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October is in full swing, and we are celebrating accordingly—by reading our favorite horror classics, of course! Read on to see our spine-tingling recommendations, and let us know on social media which terrifying tales you’re sinking your teeth into this month (we’re @PenguinClassics everywhere).
You love The Haunting of Hill House and We Have Always Lived in the Castle, but why not add Hangsaman to your annual Shirley Jackson October read-a-thon? The queen of horror’s second novel follows college freshman Natalie Waite, who longs to escape her domineering writer-father and long-suffering mother, but finds college life doesn’t bring the happiness she expected. Little by little, Natalie is no longer certain of anything—even where reality ends and her dark imaginings begin. Chilling and suspenseful, Hangsaman is loosely based on the real-life disappearance of a Bennington College sophomore in 1946.
It’s aliiiiiive! Of course, we’re talking about our electric edition of Mary Shelley’s gothic masterpiece, Frankenstein: The 1818 Text, which preserves the hard-hitting and politically charged aspects of Shelley’s original writing, as well as her unflinching wit and strong female voice. While Shelley’s classic can (and should!) be enjoyed all year round, we like to curl up with it on a chilly October evening when the wind is howling like a werewolf and there’s an unmistakable hint of eeriness in the air.
Need some Halloween costume inspiration? Look no further than our beloved The Penguin Book of. . . series, featuring frightful titles like The Penguin Book of the Undead, The Penguin Book of Witches, The Penguin Book of Exorcisms, The Penguin Book of Mermaids, The Penguin Book of Hell, The Penguin Book of Dragons, and The Penguin Book of Ghost Stories. Not into dressing up? No problem—these anthologies will still make you feel like the main character of these ghastly locales, from the depths of hell to the depths of the sea, from zombie apocalypses to dragon lairs, from toil-and-troubled witch hideouts to demon-possessed convents—no costume required.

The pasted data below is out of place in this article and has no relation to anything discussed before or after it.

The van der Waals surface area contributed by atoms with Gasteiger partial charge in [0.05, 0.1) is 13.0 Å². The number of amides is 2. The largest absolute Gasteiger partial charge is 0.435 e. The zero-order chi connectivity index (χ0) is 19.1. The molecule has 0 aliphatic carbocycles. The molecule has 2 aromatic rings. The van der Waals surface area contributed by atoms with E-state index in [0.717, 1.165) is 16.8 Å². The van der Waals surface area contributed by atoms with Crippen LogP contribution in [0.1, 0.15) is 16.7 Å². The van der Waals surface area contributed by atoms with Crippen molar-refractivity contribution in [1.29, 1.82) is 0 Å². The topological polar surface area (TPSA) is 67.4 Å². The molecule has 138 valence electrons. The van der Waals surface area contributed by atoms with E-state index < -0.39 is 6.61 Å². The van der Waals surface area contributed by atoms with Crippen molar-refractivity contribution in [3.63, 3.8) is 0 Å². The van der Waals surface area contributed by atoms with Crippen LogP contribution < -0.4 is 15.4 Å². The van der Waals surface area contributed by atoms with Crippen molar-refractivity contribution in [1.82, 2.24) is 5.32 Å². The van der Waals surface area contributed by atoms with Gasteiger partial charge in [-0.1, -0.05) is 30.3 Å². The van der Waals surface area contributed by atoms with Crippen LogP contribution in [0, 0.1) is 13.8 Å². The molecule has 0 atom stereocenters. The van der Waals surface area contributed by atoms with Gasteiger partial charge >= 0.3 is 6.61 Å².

We would be remiss if we didn’t recommend the crown jewel in our creepy classics collection: the Penguin Horror series, selected and introduced by the master of all things macabre, Guillermo del Toro, and designed by Paul Buckley. Included in the series are some of del Toro’s favorites, from Edgar Allan Poe’s The Raven and Ray Russell’s short story “Sardonicus,” considered by Stephen King to be “perhaps the finest example of the modern Gothic ever written,” to Shirley Jackson’s The Haunting of Hill House and stories by Ray Bradbury, Joyce Carol Oates, T. E. D. Klein, and Robert E. Howard.